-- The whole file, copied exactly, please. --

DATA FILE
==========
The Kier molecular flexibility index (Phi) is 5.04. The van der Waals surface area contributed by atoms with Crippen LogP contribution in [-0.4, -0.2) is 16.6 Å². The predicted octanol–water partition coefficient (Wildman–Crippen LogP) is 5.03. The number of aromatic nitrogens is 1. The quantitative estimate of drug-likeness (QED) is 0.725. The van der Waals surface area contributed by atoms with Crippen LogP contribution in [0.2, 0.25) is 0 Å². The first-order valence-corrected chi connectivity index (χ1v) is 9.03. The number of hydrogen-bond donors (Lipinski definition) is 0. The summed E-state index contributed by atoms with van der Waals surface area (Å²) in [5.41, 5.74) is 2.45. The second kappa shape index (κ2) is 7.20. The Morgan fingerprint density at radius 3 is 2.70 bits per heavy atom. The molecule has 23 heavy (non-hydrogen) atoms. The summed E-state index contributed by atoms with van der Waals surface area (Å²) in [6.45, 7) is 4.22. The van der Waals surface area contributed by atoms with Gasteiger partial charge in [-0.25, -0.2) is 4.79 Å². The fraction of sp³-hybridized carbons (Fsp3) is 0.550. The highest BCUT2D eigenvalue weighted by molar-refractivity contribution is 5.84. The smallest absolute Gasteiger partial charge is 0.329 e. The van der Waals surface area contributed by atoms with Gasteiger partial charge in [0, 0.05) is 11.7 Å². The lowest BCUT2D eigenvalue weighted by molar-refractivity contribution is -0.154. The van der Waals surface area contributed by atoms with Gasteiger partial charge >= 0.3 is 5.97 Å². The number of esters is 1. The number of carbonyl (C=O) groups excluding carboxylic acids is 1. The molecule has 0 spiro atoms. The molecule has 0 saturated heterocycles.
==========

The Kier molecular flexibility index (Phi) is 5.04. The van der Waals surface area contributed by atoms with Crippen LogP contribution in [-0.4, -0.2) is 16.6 Å². The predicted octanol–water partition coefficient (Wildman–Crippen LogP) is 5.03. The number of aromatic nitrogens is 1. The quantitative estimate of drug-likeness (QED) is 0.725. The van der Waals surface area contributed by atoms with Crippen LogP contribution in [0.2, 0.25) is 0 Å². The first-order valence-corrected chi connectivity index (χ1v) is 9.03. The number of hydrogen-bond donors (Lipinski definition) is 0. The summed E-state index contributed by atoms with van der Waals surface area (Å²) in [5.41, 5.74) is 2.45. The second kappa shape index (κ2) is 7.20. The Morgan fingerprint density at radius 3 is 2.70 bits per heavy atom. The molecule has 23 heavy (non-hydrogen) atoms. The summed E-state index contributed by atoms with van der Waals surface area (Å²) in [6.45, 7) is 4.22. The van der Waals surface area contributed by atoms with Gasteiger partial charge in [-0.25, -0.2) is 4.79 Å². The fraction of sp³-hybridized carbons (Fsp3) is 0.550. The highest BCUT2D eigenvalue weighted by molar-refractivity contribution is 5.84. The smallest absolute Gasteiger partial charge is 0.329 e. The van der Waals surface area contributed by atoms with Gasteiger partial charge in [0, 0.05) is 11.7 Å². The lowest BCUT2D eigenvalue weighted by molar-refractivity contribution is -0.154. The van der Waals surface area contributed by atoms with Gasteiger partial charge >= 0.3 is 5.97 Å². The number of esters is 1. The number of carbonyl (C=O) groups excluding carboxylic acids is 1. The molecule has 0 spiro atoms. The molecule has 0 saturated heterocycles.